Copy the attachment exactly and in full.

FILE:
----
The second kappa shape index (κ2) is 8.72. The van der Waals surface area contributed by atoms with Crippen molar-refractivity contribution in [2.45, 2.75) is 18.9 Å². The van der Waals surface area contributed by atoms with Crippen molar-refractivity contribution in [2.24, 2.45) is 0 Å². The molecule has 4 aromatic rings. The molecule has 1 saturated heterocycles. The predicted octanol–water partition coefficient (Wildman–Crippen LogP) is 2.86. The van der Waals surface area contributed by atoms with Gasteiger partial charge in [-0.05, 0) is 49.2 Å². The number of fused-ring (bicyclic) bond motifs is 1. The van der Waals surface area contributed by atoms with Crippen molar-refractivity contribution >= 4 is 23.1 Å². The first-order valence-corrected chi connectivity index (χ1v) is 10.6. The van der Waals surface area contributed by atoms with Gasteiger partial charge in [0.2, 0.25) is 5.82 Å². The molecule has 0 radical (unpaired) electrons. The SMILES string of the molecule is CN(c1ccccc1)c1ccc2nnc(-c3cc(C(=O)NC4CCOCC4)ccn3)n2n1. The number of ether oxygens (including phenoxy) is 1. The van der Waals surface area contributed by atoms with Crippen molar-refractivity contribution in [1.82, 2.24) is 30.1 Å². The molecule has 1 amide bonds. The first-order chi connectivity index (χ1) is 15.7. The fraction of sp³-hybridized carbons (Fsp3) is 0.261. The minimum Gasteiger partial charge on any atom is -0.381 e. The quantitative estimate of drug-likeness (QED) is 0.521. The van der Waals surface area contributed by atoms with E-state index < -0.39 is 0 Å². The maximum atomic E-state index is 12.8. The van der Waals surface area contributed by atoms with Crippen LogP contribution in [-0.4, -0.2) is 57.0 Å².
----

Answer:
The second kappa shape index (κ2) is 8.72. The van der Waals surface area contributed by atoms with Crippen molar-refractivity contribution in [2.45, 2.75) is 18.9 Å². The van der Waals surface area contributed by atoms with Crippen molar-refractivity contribution in [2.24, 2.45) is 0 Å². The molecule has 4 aromatic rings. The molecule has 1 saturated heterocycles. The predicted octanol–water partition coefficient (Wildman–Crippen LogP) is 2.86. The van der Waals surface area contributed by atoms with Gasteiger partial charge in [-0.05, 0) is 49.2 Å². The number of fused-ring (bicyclic) bond motifs is 1. The van der Waals surface area contributed by atoms with Crippen molar-refractivity contribution >= 4 is 23.1 Å². The first-order valence-corrected chi connectivity index (χ1v) is 10.6. The van der Waals surface area contributed by atoms with Gasteiger partial charge in [0.2, 0.25) is 5.82 Å². The molecule has 0 radical (unpaired) electrons. The SMILES string of the molecule is CN(c1ccccc1)c1ccc2nnc(-c3cc(C(=O)NC4CCOCC4)ccn3)n2n1. The number of ether oxygens (including phenoxy) is 1. The van der Waals surface area contributed by atoms with Crippen molar-refractivity contribution in [1.82, 2.24) is 30.1 Å². The molecule has 1 amide bonds. The first-order chi connectivity index (χ1) is 15.7. The fraction of sp³-hybridized carbons (Fsp3) is 0.261. The minimum Gasteiger partial charge on any atom is -0.381 e. The quantitative estimate of drug-likeness (QED) is 0.521. The van der Waals surface area contributed by atoms with E-state index < -0.39 is 0 Å². The maximum atomic E-state index is 12.8. The van der Waals surface area contributed by atoms with Crippen LogP contribution in [-0.4, -0.2) is 57.0 Å².